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Journal: The Paradox of Happiness
Enduring happiness exists — as a potential. It is not waiting neatly packaged to be shipped from Amazon. You have to manufacture it yourself.
After the last few pieces, I’ve been thinking a lot about happiness and the ingredients for a ‘good life’.
What kind of mindset should we cultivate in a world that pushes us towards cynicism and escapism?
How can we find happiness in an increasingly chaotic world whose cruelty we are confronted with relentlessly on social media? (By disconnecting regularly. Seriously: Nat Eliason pointed out this stunning passage from a new book: after the Boston Marathon Bombing, “…people who binge-watched bombing news on TV from the comfort of home had more psychological trauma than people who were actually bombed.”).
But as I was writing, I started to wrestle with the premise. Was it tone-deaf and self-indulgent to write about happiness in the face of so much suffering?
I don’t think so. Much as we should be concerned about where the world at large is heading, we remain primarily responsible for what occurs in our tiny corner. In fact, the very question about the appropriateness of seeking happiness fits into a framework which I call the paradox of happiness.
The shame of abundance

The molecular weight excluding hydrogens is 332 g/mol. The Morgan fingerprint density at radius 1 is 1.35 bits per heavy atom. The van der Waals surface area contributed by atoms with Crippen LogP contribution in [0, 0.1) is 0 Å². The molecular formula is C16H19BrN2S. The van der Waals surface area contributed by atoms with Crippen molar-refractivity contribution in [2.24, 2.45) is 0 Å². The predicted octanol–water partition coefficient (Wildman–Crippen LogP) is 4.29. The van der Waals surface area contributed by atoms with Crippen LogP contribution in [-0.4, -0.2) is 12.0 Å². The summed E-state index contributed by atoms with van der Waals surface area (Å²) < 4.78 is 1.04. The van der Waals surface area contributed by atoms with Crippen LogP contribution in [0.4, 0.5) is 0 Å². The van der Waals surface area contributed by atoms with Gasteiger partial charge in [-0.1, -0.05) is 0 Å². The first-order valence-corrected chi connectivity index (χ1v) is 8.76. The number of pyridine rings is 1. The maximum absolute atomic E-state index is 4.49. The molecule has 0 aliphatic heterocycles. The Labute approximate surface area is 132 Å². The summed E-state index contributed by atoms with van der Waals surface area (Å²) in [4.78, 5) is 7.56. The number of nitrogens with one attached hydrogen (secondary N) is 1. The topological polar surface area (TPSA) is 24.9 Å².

How is it that, collectively, we have more than ever, yet we still wrestle with happiness?
Comedian Louis C.K. once made a wonderful joke about people who complained that the wi-fi on airplanes was too slow. This minor nuisance distracted them from experiencing the miracle of flight. “Everything is awesome,” he quipped, “and nobody is happy.”
Well, not everything is awesome. But, yes, for a lot of people things are pretty, pretty good. And yet we know that people can be awfully unhappy. Compared to previous generations, we are richer, our lives are more convenient, and we are surrounded by amazing technology. And yet we struggle with anxiety and depression and face epidemics of loneliness, addiction, and suicide. What’s going on?
The paradox is not that we search for meaning, peace, happiness, love, and connection. That’s as old as the hills. Each generation has to rediscover how to master their inner world. The paradox is that today, surrounded by abundance, it can feel shameful to even be caught in this struggle to have our inner needs met.
Outer progress is quantifiable. There is a deluge of data pointing out that things are better, that global GDP is up and poverty down, that the average person is better educated, has access to better healthcare, can tap into the infinite knowledge stored on the Internet, and that your phone takes better pictures … The subtext is a subtle accusation: don’t we understand that we have it better than all who came before us? If we’re not happy, we must not understand that we are living in the best of times. In other words: what is wrong with us?
The obvious answer is that external abundance does not make us happy. But do we understand this? (And if it is true, what does?)
The happiness confusion